BRUSSELS - Religion is seen as a main reason behind opposition to Turkey's admission into the European Union as many believe that the continent is trying to preserve its position as a Christian club that does not accept other civilizations.
"What we hear and what they are telling us is that they are not a Christian club," Metin Balci, muezzin and imam at Istanbul famous Blue Mosque, told EUobserver.
But if you look at their approach to us, then we see and we feel that it is such a club.
Turkey, a predominantly-Muslim but a secular country which straddles Europe and Asia, applied for EU's membership in 1959 and became an EU candidate in 1999.
But Ankara's half-century quest to join Europe's 27-country club has been dogged by problems since it was made an official candidate in October 2005.
Seeing religion as a main reason, Balci believes that the European opposition to Turkish membership is based on Islamophobia.
Even Christians believe that religion is a main reason behind blocking Turkey's accession into the European club.
"With all due respect to the strong presence of Muslims in Europe, I think every single person in Europe thinks that Europe is a Christian continent, not Muslim," bishop Hovakim Manukyan, an ecumenical officer at the Armenian Apostolic Church, told EUobserver.
"We are also Christian and we have much more in common [with EU member states]. I would say the same about our Christian neighbor Georgia."
The EU is already home to 13 million Muslims, over 1 million Jews and 370 million people who tell polsters they are Christian.
Apart from Turkey, two other majority Muslim places - Albania and Kosovo - are in line to join.
Despite Vatican lobbying, the EU Treaty does not mention the word "Christian" on any of its 403 pages.
It begins by saying the Union "[draws] inspiration from the cultural, religious and humanist inheritance of Europe." Later on, it says that any "European state" can join.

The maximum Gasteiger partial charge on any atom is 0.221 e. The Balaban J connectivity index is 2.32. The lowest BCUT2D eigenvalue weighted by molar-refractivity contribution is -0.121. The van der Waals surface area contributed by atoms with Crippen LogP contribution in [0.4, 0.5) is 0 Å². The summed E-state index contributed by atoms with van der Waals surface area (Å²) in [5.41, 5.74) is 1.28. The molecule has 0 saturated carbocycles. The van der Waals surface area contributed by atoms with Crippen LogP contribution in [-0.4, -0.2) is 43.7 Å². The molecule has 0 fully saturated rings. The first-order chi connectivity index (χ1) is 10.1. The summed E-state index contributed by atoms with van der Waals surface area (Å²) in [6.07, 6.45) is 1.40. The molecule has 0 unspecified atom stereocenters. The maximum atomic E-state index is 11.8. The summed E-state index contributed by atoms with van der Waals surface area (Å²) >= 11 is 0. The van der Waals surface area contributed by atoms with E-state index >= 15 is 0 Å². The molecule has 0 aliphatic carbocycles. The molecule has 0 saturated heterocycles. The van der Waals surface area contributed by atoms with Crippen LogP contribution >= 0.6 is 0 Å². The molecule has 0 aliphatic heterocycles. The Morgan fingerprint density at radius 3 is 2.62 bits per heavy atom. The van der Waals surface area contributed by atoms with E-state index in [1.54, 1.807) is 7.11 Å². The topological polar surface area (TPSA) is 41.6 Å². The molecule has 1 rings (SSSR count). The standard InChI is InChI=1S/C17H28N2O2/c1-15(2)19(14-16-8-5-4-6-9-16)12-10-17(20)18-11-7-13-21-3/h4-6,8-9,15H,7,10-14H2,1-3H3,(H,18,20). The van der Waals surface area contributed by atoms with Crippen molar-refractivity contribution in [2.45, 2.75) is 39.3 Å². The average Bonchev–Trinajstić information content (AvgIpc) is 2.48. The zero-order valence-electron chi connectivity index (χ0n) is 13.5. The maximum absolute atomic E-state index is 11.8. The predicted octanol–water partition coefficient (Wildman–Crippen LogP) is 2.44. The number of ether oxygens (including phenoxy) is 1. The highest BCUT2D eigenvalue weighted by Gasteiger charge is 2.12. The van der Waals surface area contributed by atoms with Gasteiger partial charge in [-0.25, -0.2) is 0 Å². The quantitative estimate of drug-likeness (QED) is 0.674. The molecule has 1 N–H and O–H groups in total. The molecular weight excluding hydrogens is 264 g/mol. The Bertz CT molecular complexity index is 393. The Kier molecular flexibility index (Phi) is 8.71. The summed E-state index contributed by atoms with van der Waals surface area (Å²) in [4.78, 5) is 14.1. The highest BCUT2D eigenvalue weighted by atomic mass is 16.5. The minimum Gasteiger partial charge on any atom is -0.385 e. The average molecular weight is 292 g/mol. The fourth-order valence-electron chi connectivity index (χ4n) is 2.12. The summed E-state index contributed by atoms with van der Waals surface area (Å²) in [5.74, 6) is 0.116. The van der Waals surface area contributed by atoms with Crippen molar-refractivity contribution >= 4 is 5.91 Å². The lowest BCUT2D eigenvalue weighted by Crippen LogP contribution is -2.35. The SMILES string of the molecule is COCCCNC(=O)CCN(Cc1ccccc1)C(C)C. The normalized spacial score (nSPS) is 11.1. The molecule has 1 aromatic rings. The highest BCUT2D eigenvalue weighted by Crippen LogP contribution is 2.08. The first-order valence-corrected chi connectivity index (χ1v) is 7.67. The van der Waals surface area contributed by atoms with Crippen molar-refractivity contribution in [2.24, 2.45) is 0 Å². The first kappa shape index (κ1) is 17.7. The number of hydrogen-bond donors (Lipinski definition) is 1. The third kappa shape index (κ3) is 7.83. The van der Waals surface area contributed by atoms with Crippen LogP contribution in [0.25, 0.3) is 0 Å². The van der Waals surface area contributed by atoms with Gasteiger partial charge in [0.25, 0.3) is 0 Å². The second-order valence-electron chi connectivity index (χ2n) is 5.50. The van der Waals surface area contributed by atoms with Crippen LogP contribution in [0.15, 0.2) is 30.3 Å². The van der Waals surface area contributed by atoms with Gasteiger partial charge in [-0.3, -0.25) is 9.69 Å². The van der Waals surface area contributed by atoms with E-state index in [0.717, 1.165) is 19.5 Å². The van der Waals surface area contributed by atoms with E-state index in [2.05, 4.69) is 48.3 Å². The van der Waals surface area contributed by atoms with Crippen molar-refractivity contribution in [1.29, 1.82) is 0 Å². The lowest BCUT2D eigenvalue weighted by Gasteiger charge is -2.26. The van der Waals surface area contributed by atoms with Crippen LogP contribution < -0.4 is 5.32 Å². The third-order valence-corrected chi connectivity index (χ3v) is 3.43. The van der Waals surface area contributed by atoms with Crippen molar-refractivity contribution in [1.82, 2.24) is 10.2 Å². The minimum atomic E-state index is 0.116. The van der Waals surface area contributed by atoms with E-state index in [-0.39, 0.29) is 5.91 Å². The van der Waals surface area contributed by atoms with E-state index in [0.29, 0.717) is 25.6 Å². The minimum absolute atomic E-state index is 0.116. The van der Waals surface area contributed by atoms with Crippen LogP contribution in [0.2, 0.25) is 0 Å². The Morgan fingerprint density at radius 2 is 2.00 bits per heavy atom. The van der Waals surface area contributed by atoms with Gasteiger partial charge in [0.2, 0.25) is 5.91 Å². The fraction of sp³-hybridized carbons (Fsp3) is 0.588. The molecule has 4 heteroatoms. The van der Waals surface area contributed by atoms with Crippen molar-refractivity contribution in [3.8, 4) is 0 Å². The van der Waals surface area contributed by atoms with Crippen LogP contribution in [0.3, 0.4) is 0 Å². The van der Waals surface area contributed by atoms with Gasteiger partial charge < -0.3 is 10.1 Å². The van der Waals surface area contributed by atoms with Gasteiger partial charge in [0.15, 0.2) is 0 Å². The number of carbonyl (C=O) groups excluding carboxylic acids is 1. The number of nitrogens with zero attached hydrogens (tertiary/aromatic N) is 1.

When asked by this EUobserver what "European" means, the European Commission said it means respect for "universal" values, such as "democracy, equality and the rule of law."
Clash of civilizations
For Rabbi David Rosen, a leading Jewish thinker, opposition to Turkey's admission into the EU is a clash between antiquity and modernity.
"It is ... between the enlightened (who embrace the good things of modernity - science, individual autonomy, human rights) and the reactionary (who feel threatened by those things). The enlightened are those who do not claim a monopoly on truth and the reactionary are those that do," rabbi Rosen said.
"Muslims from 'Europeanized' (e.g. Balkan) societies, which can even include some Arab societies (e.g. the educated elite in Morocco), are able to be part of European society as well as anyone else."
But the rabbi's ideas are rejected by the Turkish imam, who sees EU-Turkish relations as of two competing civilizations trying to come together.
"I trust the EU will make decisions about Turkey according to its democratic rules, Balci said.
We would like to join the Union not because we want its money or its technology, but because we would like to have the same democratic system.
The imam noted that Muslim societies in medieval times led Europe in terms of science, women's rights and even "personal hygiene."
"The West has the power now. But the history of the world is not 100 years. It is a longer span. Things change ... I believe that Islam in the future can take the lead once again," he said.
Balci said Muslim societies have their own form of enlightenment, encouraging integration between different cultures.
"We have things to take from Europe and things to give to Europe. Europe needs more humanity, the imam said.Western technology has put a man on the moon. But nobody goes upstairs to the top floor to visit their sick neighbor, to ask if they're OK."